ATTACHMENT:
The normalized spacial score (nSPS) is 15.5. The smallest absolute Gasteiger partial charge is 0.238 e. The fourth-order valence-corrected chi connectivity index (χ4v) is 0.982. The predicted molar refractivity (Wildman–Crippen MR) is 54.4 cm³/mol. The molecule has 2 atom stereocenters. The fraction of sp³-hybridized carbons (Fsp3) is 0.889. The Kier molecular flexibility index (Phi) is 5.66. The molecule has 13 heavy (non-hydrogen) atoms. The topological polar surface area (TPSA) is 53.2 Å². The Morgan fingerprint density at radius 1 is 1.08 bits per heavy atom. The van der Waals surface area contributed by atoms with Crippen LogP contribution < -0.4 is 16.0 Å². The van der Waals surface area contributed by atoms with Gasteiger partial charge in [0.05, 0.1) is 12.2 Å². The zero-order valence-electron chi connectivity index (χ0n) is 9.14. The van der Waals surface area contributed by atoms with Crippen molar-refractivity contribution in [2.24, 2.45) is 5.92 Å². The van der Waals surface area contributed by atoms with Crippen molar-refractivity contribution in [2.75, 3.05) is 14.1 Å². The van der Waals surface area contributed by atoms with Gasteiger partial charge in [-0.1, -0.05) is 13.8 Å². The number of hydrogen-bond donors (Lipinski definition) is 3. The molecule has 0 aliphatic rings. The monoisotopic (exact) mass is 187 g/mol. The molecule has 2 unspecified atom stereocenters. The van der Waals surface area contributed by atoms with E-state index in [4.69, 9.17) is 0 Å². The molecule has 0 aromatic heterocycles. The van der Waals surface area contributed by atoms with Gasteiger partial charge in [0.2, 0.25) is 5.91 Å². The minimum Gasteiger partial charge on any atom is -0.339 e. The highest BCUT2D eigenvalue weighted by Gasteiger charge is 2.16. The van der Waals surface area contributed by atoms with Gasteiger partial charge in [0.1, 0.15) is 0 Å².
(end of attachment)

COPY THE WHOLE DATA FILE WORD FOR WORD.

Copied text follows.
The normalized spacial score (nSPS) is 15.5. The smallest absolute Gasteiger partial charge is 0.238 e. The fourth-order valence-corrected chi connectivity index (χ4v) is 0.982. The predicted molar refractivity (Wildman–Crippen MR) is 54.4 cm³/mol. The molecule has 2 atom stereocenters. The fraction of sp³-hybridized carbons (Fsp3) is 0.889. The Kier molecular flexibility index (Phi) is 5.66. The molecule has 13 heavy (non-hydrogen) atoms. The topological polar surface area (TPSA) is 53.2 Å². The Morgan fingerprint density at radius 1 is 1.08 bits per heavy atom. The van der Waals surface area contributed by atoms with Crippen LogP contribution < -0.4 is 16.0 Å². The van der Waals surface area contributed by atoms with Gasteiger partial charge in [0.05, 0.1) is 12.2 Å². The zero-order valence-electron chi connectivity index (χ0n) is 9.14. The van der Waals surface area contributed by atoms with Crippen molar-refractivity contribution in [2.24, 2.45) is 5.92 Å². The van der Waals surface area contributed by atoms with Crippen molar-refractivity contribution in [2.75, 3.05) is 14.1 Å². The van der Waals surface area contributed by atoms with Gasteiger partial charge in [-0.1, -0.05) is 13.8 Å². The number of hydrogen-bond donors (Lipinski definition) is 3. The molecule has 0 aliphatic rings. The monoisotopic (exact) mass is 187 g/mol. The molecule has 2 unspecified atom stereocenters. The van der Waals surface area contributed by atoms with E-state index in [4.69, 9.17) is 0 Å². The molecule has 0 aromatic heterocycles. The van der Waals surface area contributed by atoms with Gasteiger partial charge in [0.2, 0.25) is 5.91 Å². The minimum Gasteiger partial charge on any atom is -0.339 e. The highest BCUT2D eigenvalue weighted by Gasteiger charge is 2.16. The van der Waals surface area contributed by atoms with Gasteiger partial charge in [0.1, 0.15) is 0 Å².